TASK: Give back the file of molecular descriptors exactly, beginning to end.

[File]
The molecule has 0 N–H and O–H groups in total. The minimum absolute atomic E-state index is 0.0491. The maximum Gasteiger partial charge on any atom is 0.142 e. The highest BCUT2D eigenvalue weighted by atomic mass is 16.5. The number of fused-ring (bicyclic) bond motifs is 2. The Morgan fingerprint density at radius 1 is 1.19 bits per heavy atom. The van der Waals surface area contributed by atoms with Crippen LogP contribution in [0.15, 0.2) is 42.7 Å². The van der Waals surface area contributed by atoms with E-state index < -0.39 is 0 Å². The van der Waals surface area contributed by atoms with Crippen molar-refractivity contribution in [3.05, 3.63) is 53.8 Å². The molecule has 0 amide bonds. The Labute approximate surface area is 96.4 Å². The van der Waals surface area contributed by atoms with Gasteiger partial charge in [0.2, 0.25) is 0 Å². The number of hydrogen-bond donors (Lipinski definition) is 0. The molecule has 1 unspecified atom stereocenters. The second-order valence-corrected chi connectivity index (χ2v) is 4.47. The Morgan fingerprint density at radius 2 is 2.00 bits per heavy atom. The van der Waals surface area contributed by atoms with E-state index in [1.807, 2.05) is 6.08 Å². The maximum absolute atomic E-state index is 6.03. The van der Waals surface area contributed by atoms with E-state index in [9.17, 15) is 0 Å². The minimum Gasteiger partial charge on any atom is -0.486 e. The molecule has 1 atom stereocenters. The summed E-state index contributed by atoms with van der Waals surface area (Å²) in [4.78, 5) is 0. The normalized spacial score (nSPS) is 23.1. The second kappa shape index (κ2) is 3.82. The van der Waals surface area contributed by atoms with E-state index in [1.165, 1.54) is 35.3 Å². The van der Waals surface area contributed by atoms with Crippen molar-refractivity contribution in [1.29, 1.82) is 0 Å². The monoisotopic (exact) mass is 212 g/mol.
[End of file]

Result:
The molecule has 0 N–H and O–H groups in total. The minimum absolute atomic E-state index is 0.0491. The maximum Gasteiger partial charge on any atom is 0.142 e. The highest BCUT2D eigenvalue weighted by atomic mass is 16.5. The number of fused-ring (bicyclic) bond motifs is 2. The Morgan fingerprint density at radius 1 is 1.19 bits per heavy atom. The van der Waals surface area contributed by atoms with Crippen LogP contribution in [0.15, 0.2) is 42.7 Å². The van der Waals surface area contributed by atoms with E-state index < -0.39 is 0 Å². The van der Waals surface area contributed by atoms with Crippen molar-refractivity contribution in [3.05, 3.63) is 53.8 Å². The molecule has 0 amide bonds. The Labute approximate surface area is 96.4 Å². The van der Waals surface area contributed by atoms with Gasteiger partial charge in [0.2, 0.25) is 0 Å². The number of hydrogen-bond donors (Lipinski definition) is 0. The molecule has 1 unspecified atom stereocenters. The second-order valence-corrected chi connectivity index (χ2v) is 4.47. The Morgan fingerprint density at radius 2 is 2.00 bits per heavy atom. The van der Waals surface area contributed by atoms with E-state index in [1.807, 2.05) is 6.08 Å². The maximum absolute atomic E-state index is 6.03. The van der Waals surface area contributed by atoms with E-state index in [9.17, 15) is 0 Å². The minimum Gasteiger partial charge on any atom is -0.486 e. The molecule has 1 atom stereocenters. The summed E-state index contributed by atoms with van der Waals surface area (Å²) in [4.78, 5) is 0. The normalized spacial score (nSPS) is 23.1. The second kappa shape index (κ2) is 3.82. The van der Waals surface area contributed by atoms with E-state index in [1.165, 1.54) is 35.3 Å². The van der Waals surface area contributed by atoms with Crippen molar-refractivity contribution in [1.29, 1.82) is 0 Å². The monoisotopic (exact) mass is 212 g/mol.